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Is the house I owned before the marriage included in my divorce?



Hi, I'm Bill Farias, founder of Farias Family Law. This is a question that came up a couple of weeks ago. A gentleman I met with is moving toward divorce. He's worried because he bought a house five years before he got married. And now that he's headed toward divorce, he's concerned that that house is going to be included in the marital pot for division of property.

So the way that this works is that, if you do not have a prenuptial agreement, what people know as a prenup, which is a contract as to how property is divided if there is a divorce, if you don't have one of those, then by default, all of the property owned by either party, whether individually or jointly, whether bought before or during the marriage, is considered for division.

Now, it's considered for division doesn't mean that it will actually be divided or that either party will get a certain percentage of it in divorce. To figure that out, the court looks at a number of different factors. The court will look at the length of the marriage, the amount of time the parties were a monetary unit, the parties' assets, income, health, age, and other factors. But on this particular issue, my experience has been that the most important factors are, one, the length of the marriage. The longer the marriage, the more likely it is that a premarital asset will be included for division.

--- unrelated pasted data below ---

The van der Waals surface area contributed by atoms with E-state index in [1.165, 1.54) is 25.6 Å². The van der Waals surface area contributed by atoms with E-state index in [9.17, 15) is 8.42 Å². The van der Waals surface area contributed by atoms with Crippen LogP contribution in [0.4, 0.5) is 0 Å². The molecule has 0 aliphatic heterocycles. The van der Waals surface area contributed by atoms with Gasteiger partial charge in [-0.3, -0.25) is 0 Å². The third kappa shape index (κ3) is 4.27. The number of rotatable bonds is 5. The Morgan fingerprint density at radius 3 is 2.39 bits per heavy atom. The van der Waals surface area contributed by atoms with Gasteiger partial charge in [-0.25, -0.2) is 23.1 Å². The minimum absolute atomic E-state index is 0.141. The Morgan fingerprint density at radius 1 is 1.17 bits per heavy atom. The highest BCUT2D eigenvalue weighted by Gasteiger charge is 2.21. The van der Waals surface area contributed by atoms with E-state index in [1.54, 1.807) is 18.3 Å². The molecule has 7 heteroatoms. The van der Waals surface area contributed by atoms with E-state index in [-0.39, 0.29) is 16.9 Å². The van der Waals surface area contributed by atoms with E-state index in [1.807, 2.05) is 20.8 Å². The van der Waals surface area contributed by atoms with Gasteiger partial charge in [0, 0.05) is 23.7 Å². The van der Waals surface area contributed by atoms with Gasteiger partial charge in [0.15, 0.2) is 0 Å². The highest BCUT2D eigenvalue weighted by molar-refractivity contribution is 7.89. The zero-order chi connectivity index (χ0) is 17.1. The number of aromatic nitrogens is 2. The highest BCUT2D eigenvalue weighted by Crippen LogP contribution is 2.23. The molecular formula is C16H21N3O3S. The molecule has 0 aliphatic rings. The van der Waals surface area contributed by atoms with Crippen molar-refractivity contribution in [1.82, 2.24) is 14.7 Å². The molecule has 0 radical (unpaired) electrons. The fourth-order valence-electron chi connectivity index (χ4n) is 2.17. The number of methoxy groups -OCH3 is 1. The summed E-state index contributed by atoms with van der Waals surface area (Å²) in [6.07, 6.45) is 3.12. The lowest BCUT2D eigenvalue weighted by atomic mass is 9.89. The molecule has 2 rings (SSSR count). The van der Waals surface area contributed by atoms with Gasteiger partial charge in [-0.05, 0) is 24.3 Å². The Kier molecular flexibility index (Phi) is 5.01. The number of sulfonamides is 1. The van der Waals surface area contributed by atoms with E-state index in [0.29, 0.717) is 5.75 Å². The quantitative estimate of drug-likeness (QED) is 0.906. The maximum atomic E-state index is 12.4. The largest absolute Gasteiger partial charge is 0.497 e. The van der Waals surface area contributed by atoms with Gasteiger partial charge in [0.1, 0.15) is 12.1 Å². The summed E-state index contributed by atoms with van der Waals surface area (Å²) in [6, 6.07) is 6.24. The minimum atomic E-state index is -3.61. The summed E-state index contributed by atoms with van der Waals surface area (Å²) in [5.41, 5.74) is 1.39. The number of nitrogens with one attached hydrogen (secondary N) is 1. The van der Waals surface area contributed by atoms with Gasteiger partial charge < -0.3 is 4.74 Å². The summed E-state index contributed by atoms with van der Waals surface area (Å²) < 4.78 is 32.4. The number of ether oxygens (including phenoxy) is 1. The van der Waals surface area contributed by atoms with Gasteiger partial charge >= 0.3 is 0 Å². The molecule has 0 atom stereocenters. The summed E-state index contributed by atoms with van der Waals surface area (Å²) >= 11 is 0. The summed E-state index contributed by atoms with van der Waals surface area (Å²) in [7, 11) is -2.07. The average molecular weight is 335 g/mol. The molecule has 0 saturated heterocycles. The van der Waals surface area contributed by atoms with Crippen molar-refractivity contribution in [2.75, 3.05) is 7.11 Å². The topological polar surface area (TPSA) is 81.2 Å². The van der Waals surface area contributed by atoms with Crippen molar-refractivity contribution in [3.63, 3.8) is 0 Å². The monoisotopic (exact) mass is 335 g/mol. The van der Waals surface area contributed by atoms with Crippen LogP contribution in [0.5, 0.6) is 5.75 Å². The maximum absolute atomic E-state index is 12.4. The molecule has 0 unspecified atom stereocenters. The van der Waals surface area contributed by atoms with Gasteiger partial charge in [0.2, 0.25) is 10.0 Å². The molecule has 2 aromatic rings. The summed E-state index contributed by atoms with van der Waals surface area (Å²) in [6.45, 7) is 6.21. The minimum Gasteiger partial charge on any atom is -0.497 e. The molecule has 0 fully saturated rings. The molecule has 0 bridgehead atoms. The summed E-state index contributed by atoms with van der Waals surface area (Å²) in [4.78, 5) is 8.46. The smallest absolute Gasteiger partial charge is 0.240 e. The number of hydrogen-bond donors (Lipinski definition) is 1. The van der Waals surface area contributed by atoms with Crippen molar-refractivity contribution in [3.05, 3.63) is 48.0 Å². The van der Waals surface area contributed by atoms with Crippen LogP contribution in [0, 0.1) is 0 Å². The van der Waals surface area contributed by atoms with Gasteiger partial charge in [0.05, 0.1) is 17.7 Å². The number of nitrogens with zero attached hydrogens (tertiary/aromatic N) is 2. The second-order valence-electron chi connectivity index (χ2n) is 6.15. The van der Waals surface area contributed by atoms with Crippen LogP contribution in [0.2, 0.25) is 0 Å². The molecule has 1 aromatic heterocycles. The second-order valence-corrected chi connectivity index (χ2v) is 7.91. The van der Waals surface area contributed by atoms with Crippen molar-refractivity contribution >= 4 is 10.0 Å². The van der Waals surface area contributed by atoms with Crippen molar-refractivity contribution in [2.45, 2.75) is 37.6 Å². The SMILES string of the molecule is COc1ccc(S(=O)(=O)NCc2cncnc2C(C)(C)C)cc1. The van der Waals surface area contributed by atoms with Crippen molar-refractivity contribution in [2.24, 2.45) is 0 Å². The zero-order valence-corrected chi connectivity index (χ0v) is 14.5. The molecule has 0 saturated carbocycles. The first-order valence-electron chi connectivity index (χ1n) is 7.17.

Number two, how long were the parties a financial unit? So, if the parties were only married for five years, but were living together for 20 years and were a financial unit for 20 years and although the house was bought before the marriage, it was bought during their relationship and money from their relationship, from their financial unit was being pumped into that house, then that also increases the likelihood that the house will be considered for division.

So you have length of the marriage, the length of time the parties were a financial unit, when the house was purchased in relation to those other two factors and the contributions that were made while these people were a financial unit to that particular piece of property.

If you have any other questions about this, you can call us at (508) 675-0464. You can email us at info@fariasfamilylaw.com. If you found this video helpful, feel free to subscribe to our channel and share it with anyone you think might benefit from it. And you can also find us on Facebook and Instagram at Farias Family Law.

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